Sex-specific variability in adult life span over time: have male ages at death always been more dispersed?
Sarah Zureick, University of California, Berkeley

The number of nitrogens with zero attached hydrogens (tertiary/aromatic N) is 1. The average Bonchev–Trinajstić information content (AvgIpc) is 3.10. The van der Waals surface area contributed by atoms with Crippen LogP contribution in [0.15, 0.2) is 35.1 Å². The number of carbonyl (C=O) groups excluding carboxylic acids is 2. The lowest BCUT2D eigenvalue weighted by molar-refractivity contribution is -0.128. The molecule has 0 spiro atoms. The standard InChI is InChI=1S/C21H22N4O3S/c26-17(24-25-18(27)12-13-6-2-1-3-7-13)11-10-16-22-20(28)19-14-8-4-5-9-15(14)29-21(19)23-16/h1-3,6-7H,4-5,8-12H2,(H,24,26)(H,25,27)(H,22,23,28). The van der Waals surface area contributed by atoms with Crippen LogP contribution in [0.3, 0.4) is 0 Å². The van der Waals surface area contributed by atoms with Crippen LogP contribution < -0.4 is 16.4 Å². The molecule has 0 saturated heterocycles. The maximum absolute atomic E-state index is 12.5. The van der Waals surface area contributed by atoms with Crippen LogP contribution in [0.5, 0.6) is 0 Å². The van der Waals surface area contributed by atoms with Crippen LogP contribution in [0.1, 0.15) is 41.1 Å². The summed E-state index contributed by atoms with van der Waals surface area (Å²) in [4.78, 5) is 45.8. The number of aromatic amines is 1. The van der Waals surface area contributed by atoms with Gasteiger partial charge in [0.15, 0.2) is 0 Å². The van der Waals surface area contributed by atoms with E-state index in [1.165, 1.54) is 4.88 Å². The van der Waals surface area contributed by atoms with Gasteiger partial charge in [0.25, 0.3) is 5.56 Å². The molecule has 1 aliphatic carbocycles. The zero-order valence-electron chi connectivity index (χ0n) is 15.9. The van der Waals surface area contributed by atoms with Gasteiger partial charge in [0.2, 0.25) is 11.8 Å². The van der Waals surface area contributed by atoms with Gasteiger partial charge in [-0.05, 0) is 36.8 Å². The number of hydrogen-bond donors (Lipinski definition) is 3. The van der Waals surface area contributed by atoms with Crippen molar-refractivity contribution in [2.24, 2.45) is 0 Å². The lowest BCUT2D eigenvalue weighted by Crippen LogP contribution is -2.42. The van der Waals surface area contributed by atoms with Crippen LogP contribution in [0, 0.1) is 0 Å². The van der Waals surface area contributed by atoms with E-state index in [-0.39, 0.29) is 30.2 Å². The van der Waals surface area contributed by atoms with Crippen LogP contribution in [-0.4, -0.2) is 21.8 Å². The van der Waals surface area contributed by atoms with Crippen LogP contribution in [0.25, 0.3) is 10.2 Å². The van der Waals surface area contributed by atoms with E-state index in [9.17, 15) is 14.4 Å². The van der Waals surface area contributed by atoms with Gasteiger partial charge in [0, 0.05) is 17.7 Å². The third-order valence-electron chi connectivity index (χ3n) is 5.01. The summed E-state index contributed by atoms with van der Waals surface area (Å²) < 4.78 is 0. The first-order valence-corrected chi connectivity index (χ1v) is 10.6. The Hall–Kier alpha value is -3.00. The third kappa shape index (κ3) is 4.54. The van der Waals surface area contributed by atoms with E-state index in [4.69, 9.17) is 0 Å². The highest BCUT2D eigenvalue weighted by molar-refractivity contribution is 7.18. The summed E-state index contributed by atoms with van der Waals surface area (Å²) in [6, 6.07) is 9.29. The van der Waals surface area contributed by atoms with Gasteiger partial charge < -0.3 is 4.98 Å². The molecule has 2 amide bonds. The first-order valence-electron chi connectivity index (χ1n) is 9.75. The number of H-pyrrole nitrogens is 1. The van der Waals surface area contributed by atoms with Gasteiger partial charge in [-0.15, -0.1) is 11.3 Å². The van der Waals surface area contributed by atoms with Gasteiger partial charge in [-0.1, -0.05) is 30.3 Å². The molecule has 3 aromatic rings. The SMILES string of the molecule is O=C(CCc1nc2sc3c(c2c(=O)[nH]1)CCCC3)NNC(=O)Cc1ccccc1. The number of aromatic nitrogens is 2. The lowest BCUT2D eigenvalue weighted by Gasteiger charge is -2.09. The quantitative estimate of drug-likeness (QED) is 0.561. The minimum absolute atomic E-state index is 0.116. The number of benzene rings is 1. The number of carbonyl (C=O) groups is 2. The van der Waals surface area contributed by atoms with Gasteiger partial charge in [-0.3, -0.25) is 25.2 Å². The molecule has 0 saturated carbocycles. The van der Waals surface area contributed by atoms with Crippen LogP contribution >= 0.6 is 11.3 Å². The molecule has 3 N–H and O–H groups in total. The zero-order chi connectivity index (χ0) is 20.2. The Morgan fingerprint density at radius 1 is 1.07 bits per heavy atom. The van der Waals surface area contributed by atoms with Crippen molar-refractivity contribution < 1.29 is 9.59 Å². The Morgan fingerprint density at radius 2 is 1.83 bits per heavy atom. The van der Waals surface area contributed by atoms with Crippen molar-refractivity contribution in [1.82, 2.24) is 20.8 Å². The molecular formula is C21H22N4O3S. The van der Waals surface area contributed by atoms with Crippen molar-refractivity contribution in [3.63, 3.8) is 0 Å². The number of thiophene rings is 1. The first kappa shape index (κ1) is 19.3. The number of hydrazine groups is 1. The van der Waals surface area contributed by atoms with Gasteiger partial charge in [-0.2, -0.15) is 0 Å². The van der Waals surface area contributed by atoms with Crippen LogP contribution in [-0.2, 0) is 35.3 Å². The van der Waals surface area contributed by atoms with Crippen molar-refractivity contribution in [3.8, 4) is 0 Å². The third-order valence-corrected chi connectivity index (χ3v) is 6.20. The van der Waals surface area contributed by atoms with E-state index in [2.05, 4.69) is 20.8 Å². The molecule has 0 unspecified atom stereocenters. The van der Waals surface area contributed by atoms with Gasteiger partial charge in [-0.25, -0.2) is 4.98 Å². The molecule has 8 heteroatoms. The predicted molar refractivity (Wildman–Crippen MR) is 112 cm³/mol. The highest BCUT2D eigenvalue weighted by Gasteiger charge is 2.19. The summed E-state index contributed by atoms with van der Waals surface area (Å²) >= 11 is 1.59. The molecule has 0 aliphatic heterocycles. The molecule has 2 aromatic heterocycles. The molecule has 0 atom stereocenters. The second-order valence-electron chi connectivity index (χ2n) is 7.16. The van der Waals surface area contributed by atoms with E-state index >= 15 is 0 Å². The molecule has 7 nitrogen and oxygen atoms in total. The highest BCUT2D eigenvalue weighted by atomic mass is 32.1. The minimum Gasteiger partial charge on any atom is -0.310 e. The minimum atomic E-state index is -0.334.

Much research has focused on why females currently enjoy greater life expectancy than males, but there has been less focus on why females currently experience lower variability of age at death. In this paper, we seek to address the latter question by documenting trends in the standard deviation of ages at death above age 10, S10, for countries included in the Human Mortality Database and in the WHO collection of 1,802 life tables. This analysis of time trends suggests that historically females generally experienced higher or similar levels of S10 in comparison to males. Therefore, the current gap between males and females in variability of age at death seems to be the product of the modern epidemiological environment. Possible mechanisms for the faster decline in female S10 in comparison to male and the current female advantage in S10 are investigated through a series of age and cause-specific decompositions.